Sambia was traditionally an acephalous tribe. Today it is an encapsulated semiautonomous tribal group within the Bureaucratic administration of a parliamentary democracy, with the English monarch as its putative head of state.
Social Organization. The tribe is hierarchically organized on the basis of age and sex. Older people are higher than younger people. Clan elders, warriors, and ritual specialists hold the highest status. Men are higher than women. Social class is absent. However, modernization and mobility based upon wealth and education are currently introducing class status differences.
Political Organization. Political control by the state operates from the provincial district levels. Sambia is divided into census divisions with a head tax for adult men. The village operates as the most powerful political unit in daily public affairs. However, administrative and dispute settlement tasks are overseen by local councillors. Warfare was organized Primarily at the village level. The dance ground confederacy is of special importance. Villages that initiate together on the same dance ground usually defend each other's territory and intermarry. Confederacies are usually constituted by one phratry; however, interphratry confederacies exist in central Sambia. The Papua New Guinea government provides school, court, and health services.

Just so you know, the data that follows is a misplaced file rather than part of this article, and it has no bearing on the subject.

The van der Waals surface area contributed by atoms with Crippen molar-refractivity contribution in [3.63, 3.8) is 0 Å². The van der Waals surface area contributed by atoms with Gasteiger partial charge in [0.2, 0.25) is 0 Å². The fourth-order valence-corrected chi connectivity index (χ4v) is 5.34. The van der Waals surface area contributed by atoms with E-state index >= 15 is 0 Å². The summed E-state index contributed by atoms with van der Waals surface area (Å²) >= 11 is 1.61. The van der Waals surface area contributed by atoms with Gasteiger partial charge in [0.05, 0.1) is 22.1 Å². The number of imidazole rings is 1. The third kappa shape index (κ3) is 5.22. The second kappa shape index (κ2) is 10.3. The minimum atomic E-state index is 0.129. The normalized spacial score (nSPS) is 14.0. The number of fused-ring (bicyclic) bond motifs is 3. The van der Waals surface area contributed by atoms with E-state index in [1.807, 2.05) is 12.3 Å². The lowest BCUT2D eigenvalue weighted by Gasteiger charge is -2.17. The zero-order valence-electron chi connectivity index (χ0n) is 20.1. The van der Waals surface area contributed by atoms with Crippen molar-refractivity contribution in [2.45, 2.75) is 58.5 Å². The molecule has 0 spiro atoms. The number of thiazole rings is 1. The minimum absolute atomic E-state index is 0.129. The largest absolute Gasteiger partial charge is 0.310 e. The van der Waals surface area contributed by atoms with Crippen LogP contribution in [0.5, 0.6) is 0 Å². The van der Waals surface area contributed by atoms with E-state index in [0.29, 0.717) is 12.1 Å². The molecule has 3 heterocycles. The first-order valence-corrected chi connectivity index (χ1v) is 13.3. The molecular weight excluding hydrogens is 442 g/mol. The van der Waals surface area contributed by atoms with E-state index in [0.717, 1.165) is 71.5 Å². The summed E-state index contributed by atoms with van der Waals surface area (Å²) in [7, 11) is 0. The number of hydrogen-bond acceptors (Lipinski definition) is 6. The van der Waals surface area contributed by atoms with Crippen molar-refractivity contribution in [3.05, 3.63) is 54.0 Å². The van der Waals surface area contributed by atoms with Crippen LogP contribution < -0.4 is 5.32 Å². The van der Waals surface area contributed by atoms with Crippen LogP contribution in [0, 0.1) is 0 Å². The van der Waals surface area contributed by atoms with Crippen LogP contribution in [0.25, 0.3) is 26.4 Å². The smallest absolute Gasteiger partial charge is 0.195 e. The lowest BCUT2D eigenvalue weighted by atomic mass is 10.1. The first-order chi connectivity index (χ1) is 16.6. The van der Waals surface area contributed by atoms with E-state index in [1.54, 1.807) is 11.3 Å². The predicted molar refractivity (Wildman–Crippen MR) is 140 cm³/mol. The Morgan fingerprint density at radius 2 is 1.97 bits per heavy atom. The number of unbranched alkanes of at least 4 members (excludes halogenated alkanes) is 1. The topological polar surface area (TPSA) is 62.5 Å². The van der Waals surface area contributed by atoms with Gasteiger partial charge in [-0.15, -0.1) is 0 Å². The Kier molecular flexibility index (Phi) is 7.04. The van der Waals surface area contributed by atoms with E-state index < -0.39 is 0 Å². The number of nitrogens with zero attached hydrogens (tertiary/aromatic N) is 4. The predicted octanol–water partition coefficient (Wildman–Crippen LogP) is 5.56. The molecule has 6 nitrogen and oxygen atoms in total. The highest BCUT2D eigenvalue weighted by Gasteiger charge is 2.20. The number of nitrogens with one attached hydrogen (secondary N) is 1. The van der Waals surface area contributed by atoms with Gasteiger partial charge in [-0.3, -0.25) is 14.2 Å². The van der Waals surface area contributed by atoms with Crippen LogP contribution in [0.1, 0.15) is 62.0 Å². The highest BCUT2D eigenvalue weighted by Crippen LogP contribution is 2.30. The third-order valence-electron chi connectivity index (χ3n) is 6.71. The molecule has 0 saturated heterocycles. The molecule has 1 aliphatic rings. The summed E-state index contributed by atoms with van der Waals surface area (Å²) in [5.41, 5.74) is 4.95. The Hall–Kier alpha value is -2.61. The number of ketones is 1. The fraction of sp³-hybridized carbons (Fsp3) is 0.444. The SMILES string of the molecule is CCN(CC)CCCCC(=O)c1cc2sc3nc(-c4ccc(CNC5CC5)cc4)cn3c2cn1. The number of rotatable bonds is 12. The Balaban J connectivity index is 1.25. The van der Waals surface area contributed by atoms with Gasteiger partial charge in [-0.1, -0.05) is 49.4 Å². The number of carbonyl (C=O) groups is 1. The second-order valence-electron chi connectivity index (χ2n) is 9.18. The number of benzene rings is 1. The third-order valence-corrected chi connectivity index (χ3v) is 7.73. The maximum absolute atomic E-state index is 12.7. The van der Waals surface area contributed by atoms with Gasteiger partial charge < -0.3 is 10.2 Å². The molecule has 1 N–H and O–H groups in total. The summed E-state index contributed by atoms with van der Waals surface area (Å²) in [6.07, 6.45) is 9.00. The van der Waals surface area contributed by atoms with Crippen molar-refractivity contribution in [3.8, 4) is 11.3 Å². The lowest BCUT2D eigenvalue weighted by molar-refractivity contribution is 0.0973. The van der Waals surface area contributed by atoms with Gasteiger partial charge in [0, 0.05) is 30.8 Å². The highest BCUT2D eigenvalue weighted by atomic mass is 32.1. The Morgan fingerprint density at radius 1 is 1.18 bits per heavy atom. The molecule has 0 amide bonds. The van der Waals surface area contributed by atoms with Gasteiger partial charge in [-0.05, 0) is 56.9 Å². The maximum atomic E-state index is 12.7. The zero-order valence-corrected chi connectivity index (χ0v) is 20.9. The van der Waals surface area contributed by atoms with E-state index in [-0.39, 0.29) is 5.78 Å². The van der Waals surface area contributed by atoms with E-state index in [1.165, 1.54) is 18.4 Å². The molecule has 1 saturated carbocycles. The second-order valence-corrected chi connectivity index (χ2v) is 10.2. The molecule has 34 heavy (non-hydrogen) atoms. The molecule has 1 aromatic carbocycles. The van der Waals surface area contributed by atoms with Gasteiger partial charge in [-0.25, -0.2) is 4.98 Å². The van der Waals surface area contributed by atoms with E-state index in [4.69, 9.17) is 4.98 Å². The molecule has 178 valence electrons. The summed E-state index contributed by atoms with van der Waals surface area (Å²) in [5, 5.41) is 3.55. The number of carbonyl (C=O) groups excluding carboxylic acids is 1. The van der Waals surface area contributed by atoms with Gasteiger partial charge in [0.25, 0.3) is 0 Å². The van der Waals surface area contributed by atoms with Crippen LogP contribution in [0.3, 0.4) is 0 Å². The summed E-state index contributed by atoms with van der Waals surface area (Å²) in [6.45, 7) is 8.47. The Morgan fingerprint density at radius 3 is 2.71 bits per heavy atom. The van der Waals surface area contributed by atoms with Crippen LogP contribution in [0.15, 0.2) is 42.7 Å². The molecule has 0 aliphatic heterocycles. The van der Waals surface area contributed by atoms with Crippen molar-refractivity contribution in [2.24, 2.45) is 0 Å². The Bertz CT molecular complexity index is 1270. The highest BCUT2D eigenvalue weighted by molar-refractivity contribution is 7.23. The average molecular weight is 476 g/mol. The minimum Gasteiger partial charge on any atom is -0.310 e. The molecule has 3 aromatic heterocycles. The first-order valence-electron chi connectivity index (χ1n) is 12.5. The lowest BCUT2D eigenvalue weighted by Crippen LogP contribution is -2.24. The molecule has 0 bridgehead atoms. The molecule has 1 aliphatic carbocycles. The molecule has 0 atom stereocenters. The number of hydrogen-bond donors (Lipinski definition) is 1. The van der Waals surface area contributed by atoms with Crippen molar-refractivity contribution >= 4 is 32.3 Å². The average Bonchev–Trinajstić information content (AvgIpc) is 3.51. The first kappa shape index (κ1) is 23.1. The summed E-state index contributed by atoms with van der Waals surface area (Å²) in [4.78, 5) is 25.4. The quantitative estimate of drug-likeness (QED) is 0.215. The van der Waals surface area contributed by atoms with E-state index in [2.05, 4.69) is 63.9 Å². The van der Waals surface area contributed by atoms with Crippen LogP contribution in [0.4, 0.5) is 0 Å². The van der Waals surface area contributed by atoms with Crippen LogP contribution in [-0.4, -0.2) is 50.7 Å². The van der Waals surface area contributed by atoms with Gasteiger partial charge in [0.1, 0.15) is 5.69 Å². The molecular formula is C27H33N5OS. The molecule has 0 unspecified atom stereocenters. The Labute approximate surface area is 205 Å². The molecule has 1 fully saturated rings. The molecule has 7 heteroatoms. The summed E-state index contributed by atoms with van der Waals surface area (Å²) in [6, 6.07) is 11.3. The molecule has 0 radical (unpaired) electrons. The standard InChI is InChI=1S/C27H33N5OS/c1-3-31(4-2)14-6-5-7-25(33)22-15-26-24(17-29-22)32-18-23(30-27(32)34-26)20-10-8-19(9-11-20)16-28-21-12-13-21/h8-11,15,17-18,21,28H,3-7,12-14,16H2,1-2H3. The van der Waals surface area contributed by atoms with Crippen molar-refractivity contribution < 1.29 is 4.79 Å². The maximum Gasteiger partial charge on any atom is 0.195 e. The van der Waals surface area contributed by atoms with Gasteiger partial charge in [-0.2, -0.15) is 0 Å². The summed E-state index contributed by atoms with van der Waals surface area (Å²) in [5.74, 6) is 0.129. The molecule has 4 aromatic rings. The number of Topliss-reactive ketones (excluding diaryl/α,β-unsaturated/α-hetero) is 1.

Social Control. Most features of social control devolve from clan hamlet elders. War leaders are crucial. Ritual initiation instills values of conformity and loyalty in individuals. Dance ground confederacies exert control in intertribal relations.
Conflict. Minor disputes in villages are handled through moots. Traditional warfare between villages usually occurred over adultery, sorcery accusations, ritual violations or theft of ritual customs, and destruction of gardens by pigs. Councillors and district courts handle conflicts today.